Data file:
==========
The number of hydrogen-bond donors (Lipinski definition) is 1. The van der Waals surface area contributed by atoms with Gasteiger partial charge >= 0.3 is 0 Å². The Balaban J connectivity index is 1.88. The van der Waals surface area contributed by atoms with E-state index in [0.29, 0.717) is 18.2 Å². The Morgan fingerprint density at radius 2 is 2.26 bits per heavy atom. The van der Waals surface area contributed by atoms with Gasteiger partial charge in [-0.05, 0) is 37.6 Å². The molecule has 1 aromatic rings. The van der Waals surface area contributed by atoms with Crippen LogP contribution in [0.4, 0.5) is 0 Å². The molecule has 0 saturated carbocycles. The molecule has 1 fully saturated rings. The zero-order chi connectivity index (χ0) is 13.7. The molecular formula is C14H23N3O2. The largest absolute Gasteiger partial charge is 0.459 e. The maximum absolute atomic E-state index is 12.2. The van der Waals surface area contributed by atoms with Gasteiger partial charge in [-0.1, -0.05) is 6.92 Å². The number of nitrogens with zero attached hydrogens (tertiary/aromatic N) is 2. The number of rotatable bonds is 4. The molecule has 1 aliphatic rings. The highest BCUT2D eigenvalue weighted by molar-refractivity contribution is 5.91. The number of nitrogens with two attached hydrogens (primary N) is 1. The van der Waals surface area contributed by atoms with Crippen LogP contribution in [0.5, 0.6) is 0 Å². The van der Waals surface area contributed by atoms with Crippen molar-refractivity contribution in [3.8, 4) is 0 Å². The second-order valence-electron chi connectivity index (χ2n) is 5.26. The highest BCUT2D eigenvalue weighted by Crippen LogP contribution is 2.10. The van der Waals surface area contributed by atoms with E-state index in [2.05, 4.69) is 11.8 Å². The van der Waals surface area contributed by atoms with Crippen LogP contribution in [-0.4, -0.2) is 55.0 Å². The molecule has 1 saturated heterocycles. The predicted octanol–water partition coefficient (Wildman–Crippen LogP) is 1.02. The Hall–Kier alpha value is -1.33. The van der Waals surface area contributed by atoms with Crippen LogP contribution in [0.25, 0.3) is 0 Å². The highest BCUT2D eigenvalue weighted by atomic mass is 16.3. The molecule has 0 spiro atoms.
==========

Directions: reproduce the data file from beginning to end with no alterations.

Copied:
The number of hydrogen-bond donors (Lipinski definition) is 1. The van der Waals surface area contributed by atoms with Gasteiger partial charge >= 0.3 is 0 Å². The Balaban J connectivity index is 1.88. The van der Waals surface area contributed by atoms with E-state index in [0.29, 0.717) is 18.2 Å². The Morgan fingerprint density at radius 2 is 2.26 bits per heavy atom. The van der Waals surface area contributed by atoms with Gasteiger partial charge in [-0.05, 0) is 37.6 Å². The molecule has 1 aromatic rings. The van der Waals surface area contributed by atoms with Crippen LogP contribution in [0.4, 0.5) is 0 Å². The molecule has 0 saturated carbocycles. The molecule has 1 fully saturated rings. The zero-order chi connectivity index (χ0) is 13.7. The molecular formula is C14H23N3O2. The largest absolute Gasteiger partial charge is 0.459 e. The maximum absolute atomic E-state index is 12.2. The van der Waals surface area contributed by atoms with Gasteiger partial charge in [-0.1, -0.05) is 6.92 Å². The number of nitrogens with zero attached hydrogens (tertiary/aromatic N) is 2. The number of rotatable bonds is 4. The molecule has 1 aliphatic rings. The highest BCUT2D eigenvalue weighted by molar-refractivity contribution is 5.91. The number of nitrogens with two attached hydrogens (primary N) is 1. The van der Waals surface area contributed by atoms with Crippen LogP contribution in [0.5, 0.6) is 0 Å². The van der Waals surface area contributed by atoms with Crippen molar-refractivity contribution in [3.8, 4) is 0 Å². The second-order valence-electron chi connectivity index (χ2n) is 5.26. The highest BCUT2D eigenvalue weighted by Crippen LogP contribution is 2.10. The van der Waals surface area contributed by atoms with E-state index in [2.05, 4.69) is 11.8 Å². The van der Waals surface area contributed by atoms with Crippen LogP contribution in [-0.4, -0.2) is 55.0 Å². The molecule has 1 saturated heterocycles. The predicted octanol–water partition coefficient (Wildman–Crippen LogP) is 1.02. The Hall–Kier alpha value is -1.33. The van der Waals surface area contributed by atoms with Crippen LogP contribution in [0.25, 0.3) is 0 Å². The highest BCUT2D eigenvalue weighted by atomic mass is 16.3. The molecule has 0 spiro atoms.